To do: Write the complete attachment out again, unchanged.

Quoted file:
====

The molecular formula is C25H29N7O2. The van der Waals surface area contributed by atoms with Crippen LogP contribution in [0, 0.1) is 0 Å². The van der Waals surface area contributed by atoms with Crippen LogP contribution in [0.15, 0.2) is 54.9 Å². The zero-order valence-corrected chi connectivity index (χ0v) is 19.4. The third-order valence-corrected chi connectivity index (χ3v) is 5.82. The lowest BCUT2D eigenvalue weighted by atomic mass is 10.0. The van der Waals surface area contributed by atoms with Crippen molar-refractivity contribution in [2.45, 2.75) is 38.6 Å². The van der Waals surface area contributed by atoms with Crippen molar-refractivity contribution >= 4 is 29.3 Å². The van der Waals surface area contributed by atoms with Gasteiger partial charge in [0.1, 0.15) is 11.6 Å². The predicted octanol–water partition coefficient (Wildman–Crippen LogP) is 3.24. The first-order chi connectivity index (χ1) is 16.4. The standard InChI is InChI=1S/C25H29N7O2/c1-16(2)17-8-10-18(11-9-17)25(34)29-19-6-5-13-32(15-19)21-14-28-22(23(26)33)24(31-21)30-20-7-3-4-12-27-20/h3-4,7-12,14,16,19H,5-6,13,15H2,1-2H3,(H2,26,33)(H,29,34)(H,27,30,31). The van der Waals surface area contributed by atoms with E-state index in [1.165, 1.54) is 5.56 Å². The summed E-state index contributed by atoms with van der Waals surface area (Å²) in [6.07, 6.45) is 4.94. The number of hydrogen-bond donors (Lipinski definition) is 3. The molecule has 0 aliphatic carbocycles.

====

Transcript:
The molecular formula is C25H29N7O2. The van der Waals surface area contributed by atoms with Crippen LogP contribution in [0, 0.1) is 0 Å². The van der Waals surface area contributed by atoms with Crippen LogP contribution in [0.15, 0.2) is 54.9 Å². The zero-order valence-corrected chi connectivity index (χ0v) is 19.4. The third-order valence-corrected chi connectivity index (χ3v) is 5.82. The lowest BCUT2D eigenvalue weighted by atomic mass is 10.0. The van der Waals surface area contributed by atoms with Crippen molar-refractivity contribution in [2.45, 2.75) is 38.6 Å². The van der Waals surface area contributed by atoms with Crippen molar-refractivity contribution >= 4 is 29.3 Å². The van der Waals surface area contributed by atoms with Gasteiger partial charge in [0.1, 0.15) is 11.6 Å². The predicted octanol–water partition coefficient (Wildman–Crippen LogP) is 3.24. The first-order chi connectivity index (χ1) is 16.4. The standard InChI is InChI=1S/C25H29N7O2/c1-16(2)17-8-10-18(11-9-17)25(34)29-19-6-5-13-32(15-19)21-14-28-22(23(26)33)24(31-21)30-20-7-3-4-12-27-20/h3-4,7-12,14,16,19H,5-6,13,15H2,1-2H3,(H2,26,33)(H,29,34)(H,27,30,31). The van der Waals surface area contributed by atoms with E-state index in [1.165, 1.54) is 5.56 Å². The summed E-state index contributed by atoms with van der Waals surface area (Å²) in [6.07, 6.45) is 4.94. The number of hydrogen-bond donors (Lipinski definition) is 3. The molecule has 0 aliphatic carbocycles.